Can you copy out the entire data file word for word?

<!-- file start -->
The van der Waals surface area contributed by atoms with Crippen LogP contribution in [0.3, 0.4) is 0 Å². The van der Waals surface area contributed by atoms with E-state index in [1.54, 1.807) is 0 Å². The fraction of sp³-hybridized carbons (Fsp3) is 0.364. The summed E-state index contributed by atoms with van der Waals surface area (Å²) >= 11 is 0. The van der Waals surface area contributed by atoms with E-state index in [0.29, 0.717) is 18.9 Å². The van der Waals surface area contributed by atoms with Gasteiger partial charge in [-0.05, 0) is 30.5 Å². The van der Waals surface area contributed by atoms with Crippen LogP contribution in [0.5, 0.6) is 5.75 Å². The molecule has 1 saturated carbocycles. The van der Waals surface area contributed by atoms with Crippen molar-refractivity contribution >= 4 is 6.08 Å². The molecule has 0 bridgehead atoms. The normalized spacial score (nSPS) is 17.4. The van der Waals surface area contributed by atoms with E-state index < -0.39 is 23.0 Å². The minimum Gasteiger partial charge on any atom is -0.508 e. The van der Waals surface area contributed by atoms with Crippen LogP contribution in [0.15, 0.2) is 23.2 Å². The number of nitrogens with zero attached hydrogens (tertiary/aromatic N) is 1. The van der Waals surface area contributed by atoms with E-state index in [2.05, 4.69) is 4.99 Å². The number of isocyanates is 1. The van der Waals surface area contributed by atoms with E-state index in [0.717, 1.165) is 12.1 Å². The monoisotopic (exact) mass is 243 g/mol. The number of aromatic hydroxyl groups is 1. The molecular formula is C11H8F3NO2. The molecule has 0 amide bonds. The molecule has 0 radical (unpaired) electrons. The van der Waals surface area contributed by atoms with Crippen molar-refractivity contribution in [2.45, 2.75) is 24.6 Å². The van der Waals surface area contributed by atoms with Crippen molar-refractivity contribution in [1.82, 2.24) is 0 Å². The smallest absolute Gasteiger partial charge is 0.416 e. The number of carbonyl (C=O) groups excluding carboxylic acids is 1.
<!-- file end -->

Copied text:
The van der Waals surface area contributed by atoms with Crippen LogP contribution in [0.3, 0.4) is 0 Å². The van der Waals surface area contributed by atoms with E-state index in [1.54, 1.807) is 0 Å². The fraction of sp³-hybridized carbons (Fsp3) is 0.364. The summed E-state index contributed by atoms with van der Waals surface area (Å²) >= 11 is 0. The van der Waals surface area contributed by atoms with E-state index in [0.29, 0.717) is 18.9 Å². The van der Waals surface area contributed by atoms with Gasteiger partial charge in [-0.05, 0) is 30.5 Å². The van der Waals surface area contributed by atoms with Crippen LogP contribution in [0.5, 0.6) is 5.75 Å². The molecule has 1 saturated carbocycles. The van der Waals surface area contributed by atoms with Crippen molar-refractivity contribution >= 4 is 6.08 Å². The molecule has 0 bridgehead atoms. The normalized spacial score (nSPS) is 17.4. The van der Waals surface area contributed by atoms with E-state index < -0.39 is 23.0 Å². The minimum Gasteiger partial charge on any atom is -0.508 e. The van der Waals surface area contributed by atoms with Crippen LogP contribution in [0.15, 0.2) is 23.2 Å². The number of nitrogens with zero attached hydrogens (tertiary/aromatic N) is 1. The van der Waals surface area contributed by atoms with E-state index in [2.05, 4.69) is 4.99 Å². The number of isocyanates is 1. The van der Waals surface area contributed by atoms with E-state index in [0.717, 1.165) is 12.1 Å². The monoisotopic (exact) mass is 243 g/mol. The number of aromatic hydroxyl groups is 1. The molecular formula is C11H8F3NO2. The molecule has 0 amide bonds. The molecule has 0 radical (unpaired) electrons. The van der Waals surface area contributed by atoms with Crippen molar-refractivity contribution in [2.45, 2.75) is 24.6 Å². The van der Waals surface area contributed by atoms with Crippen molar-refractivity contribution in [1.82, 2.24) is 0 Å². The smallest absolute Gasteiger partial charge is 0.416 e. The number of carbonyl (C=O) groups excluding carboxylic acids is 1.